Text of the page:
## viernes, 14 de diciembre de 2012

### 6.002x Final Exam (I)

6.002x Final exam is very close. Last course Info, dated december 4, said: "The final exam will take place on December 20th, with full details below." Just one line below, they contradicted themself; quote:  "The final exam will be released on December 19th at 14:01 (2:01 pm) Boston time and will close on December 23rd at 23:59 (11:59 pm) Boston time." So you do not know if the exam is going to be opened on December 20th or 19th.

Last spring 6.002x final exam
I would like to write several post dedicated to last spring final exam. Our university closes its doors today. It will be reopened by January 16th. So this blog would be a way to help students who are willing to take the final exam. This first post is dedicated to the very first problem; which has been rewriten below. The solution of the problem attracted my attention a lot. Recently the civil engineering department acquired a new machine which is based on the same principle.

Strain
One way to measure the deformation of an object is with strain gauges. A strain gauge is a resistor whose resistance varies with the amount it is stretched or compressed. For example, an Omega SG-13/1000-LY11 has a nominal undeformed resistance of RX=1000Ω. The change in resistance is very small: if the piece of steel the gauge is bonded to stretches by Δll=0.001 the gauge increases resistance by only 2Ω.. To measure the strain we need to get a voltage proportional to the change in resistance from the nominal resistance of the gauge. This is arranged with a circuit like this:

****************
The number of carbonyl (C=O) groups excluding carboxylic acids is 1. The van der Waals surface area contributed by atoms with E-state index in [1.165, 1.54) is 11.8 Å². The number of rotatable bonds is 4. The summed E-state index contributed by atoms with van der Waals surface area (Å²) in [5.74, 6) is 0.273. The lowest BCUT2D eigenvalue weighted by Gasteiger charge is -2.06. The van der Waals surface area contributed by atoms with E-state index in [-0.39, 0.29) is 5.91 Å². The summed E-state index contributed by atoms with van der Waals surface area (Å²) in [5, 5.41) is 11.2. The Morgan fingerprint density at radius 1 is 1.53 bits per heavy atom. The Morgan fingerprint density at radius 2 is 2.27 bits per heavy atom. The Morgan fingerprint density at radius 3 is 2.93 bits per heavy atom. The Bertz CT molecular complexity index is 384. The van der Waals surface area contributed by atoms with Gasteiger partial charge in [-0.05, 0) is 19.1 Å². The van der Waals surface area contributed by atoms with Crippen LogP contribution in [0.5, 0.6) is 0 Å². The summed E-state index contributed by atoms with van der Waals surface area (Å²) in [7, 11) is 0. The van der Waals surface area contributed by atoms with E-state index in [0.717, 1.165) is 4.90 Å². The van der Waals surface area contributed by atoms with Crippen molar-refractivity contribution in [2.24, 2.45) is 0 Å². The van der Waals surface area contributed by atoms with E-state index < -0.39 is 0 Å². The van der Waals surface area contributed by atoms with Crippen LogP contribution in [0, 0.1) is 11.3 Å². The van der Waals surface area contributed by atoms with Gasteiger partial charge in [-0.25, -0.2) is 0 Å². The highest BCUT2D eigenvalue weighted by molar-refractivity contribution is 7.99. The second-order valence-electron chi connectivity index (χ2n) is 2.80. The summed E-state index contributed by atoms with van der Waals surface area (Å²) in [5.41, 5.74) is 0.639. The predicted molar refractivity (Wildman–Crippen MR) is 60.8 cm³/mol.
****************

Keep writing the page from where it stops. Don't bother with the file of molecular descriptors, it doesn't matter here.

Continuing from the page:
Let's start by assuming that RA=1800Ω, RB=3600Ω, RC=1500Ω, and VS=26V. Note: In this problem it is necessary to compute your answers to within 1% of the correct value.

Q1: What is the output voltage v_o , in Volts, if the gauge is not deformed?

The circuit is know as bridge circuit. The problem is quite tricky. You can not use tension division directly to calculate v_o. Instead, one solution could be to calculate tension among all resistors. Then you have to figure out how to subtract the correct tensions. It would be ok to write a formula, because it would be helpful for solving next questions.
Q2: Now suppose the gauge stretches so its resistance changes to R_X=1002.0Ω. What is the change in the output voltage, in milliVolts?

Tension in R_C has changed. It must be recalculated. Then you must subtract this value from the one calculated in Q1.
Q3: We would really like the output voltage to be zero when the gauge is not deformed. Keeping the other resistors the same, what should we make the resistance RB to accomplish this? Express your answer in Ohms.

Solving Q1, we must concluded that v_o is the difference between two tensions. we are required v_o=0. So the only unknown value is the value of R_B.

Q4/Q5: Now we want to choose some resistances to get the maximum sensitivity: we want the biggest change in output voltage for a change in the gauge resistance. We also want the output voltage to be zero when the gauge is not deformed.

Assume that we are given RA=3000.0Ω, and remember that the nominal undeformed resistance of the gauge RX=1000Ω.

What value should we choose for RC, in Ohms?
What value should we choose for RB, in Ohms?
To find when it is maximized, we find the derivative of dv_o / dR_x  and set it to zero. It is quite tricky. From Q1, if you got a formula for v_o just derive it with respect to R_x. You are going to get an expresion like dv_o/dR_x = R_C V_S / (R_x+R_C)^2. It is the expression you have to derive and set to zero.